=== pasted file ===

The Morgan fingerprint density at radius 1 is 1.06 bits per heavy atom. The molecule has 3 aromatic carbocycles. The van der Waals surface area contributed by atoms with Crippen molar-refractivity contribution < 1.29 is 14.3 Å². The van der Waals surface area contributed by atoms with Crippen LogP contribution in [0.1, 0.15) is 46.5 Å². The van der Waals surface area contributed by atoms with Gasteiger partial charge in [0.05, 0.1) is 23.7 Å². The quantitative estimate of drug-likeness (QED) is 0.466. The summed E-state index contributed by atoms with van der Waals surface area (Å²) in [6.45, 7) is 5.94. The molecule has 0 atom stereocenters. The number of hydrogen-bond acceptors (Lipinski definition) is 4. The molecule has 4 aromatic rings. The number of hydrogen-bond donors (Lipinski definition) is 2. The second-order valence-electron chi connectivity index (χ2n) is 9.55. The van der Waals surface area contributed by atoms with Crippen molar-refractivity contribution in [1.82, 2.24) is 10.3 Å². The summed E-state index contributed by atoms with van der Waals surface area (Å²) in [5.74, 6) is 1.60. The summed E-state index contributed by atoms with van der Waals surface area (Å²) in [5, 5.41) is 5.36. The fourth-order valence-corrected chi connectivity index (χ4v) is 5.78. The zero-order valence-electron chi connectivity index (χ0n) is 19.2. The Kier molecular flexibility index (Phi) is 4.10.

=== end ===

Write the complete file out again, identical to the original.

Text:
The Morgan fingerprint density at radius 1 is 1.06 bits per heavy atom. The molecule has 3 aromatic carbocycles. The van der Waals surface area contributed by atoms with Crippen molar-refractivity contribution < 1.29 is 14.3 Å². The van der Waals surface area contributed by atoms with Crippen LogP contribution in [0.1, 0.15) is 46.5 Å². The van der Waals surface area contributed by atoms with Gasteiger partial charge in [0.05, 0.1) is 23.7 Å². The quantitative estimate of drug-likeness (QED) is 0.466. The summed E-state index contributed by atoms with van der Waals surface area (Å²) in [6.45, 7) is 5.94. The molecule has 0 atom stereocenters. The number of hydrogen-bond acceptors (Lipinski definition) is 4. The molecule has 4 aromatic rings. The number of hydrogen-bond donors (Lipinski definition) is 2. The second-order valence-electron chi connectivity index (χ2n) is 9.55. The van der Waals surface area contributed by atoms with Crippen molar-refractivity contribution in [1.82, 2.24) is 10.3 Å². The summed E-state index contributed by atoms with van der Waals surface area (Å²) in [5.74, 6) is 1.60. The summed E-state index contributed by atoms with van der Waals surface area (Å²) in [5, 5.41) is 5.36. The fourth-order valence-corrected chi connectivity index (χ4v) is 5.78. The zero-order valence-electron chi connectivity index (χ0n) is 19.2. The Kier molecular flexibility index (Phi) is 4.10.